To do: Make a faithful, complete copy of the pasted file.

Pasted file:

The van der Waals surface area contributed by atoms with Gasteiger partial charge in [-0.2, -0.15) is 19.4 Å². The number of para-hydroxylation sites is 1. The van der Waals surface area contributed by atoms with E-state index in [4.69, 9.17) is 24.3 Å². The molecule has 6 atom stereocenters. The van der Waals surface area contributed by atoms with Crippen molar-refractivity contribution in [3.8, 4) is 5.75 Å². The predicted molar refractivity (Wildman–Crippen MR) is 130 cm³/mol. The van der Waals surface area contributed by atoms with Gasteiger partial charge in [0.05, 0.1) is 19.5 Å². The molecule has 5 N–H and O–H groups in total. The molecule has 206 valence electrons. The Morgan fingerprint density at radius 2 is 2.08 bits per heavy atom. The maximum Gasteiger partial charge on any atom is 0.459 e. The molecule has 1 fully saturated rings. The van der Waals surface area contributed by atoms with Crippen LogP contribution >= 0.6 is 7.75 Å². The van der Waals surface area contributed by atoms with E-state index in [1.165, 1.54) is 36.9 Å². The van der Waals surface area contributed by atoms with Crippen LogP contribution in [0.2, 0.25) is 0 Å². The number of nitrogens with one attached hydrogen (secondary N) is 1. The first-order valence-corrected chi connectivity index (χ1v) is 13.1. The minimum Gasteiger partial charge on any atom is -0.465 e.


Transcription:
The van der Waals surface area contributed by atoms with Gasteiger partial charge in [-0.2, -0.15) is 19.4 Å². The number of para-hydroxylation sites is 1. The van der Waals surface area contributed by atoms with E-state index in [4.69, 9.17) is 24.3 Å². The molecule has 6 atom stereocenters. The van der Waals surface area contributed by atoms with Crippen molar-refractivity contribution in [3.8, 4) is 5.75 Å². The predicted molar refractivity (Wildman–Crippen MR) is 130 cm³/mol. The van der Waals surface area contributed by atoms with Gasteiger partial charge in [0.05, 0.1) is 19.5 Å². The molecule has 5 N–H and O–H groups in total. The molecule has 206 valence electrons. The Morgan fingerprint density at radius 2 is 2.08 bits per heavy atom. The maximum Gasteiger partial charge on any atom is 0.459 e. The molecule has 1 fully saturated rings. The van der Waals surface area contributed by atoms with Crippen LogP contribution >= 0.6 is 7.75 Å². The van der Waals surface area contributed by atoms with E-state index in [1.165, 1.54) is 36.9 Å². The van der Waals surface area contributed by atoms with Crippen LogP contribution in [0.2, 0.25) is 0 Å². The number of nitrogens with one attached hydrogen (secondary N) is 1. The first-order valence-corrected chi connectivity index (χ1v) is 13.1. The minimum Gasteiger partial charge on any atom is -0.465 e.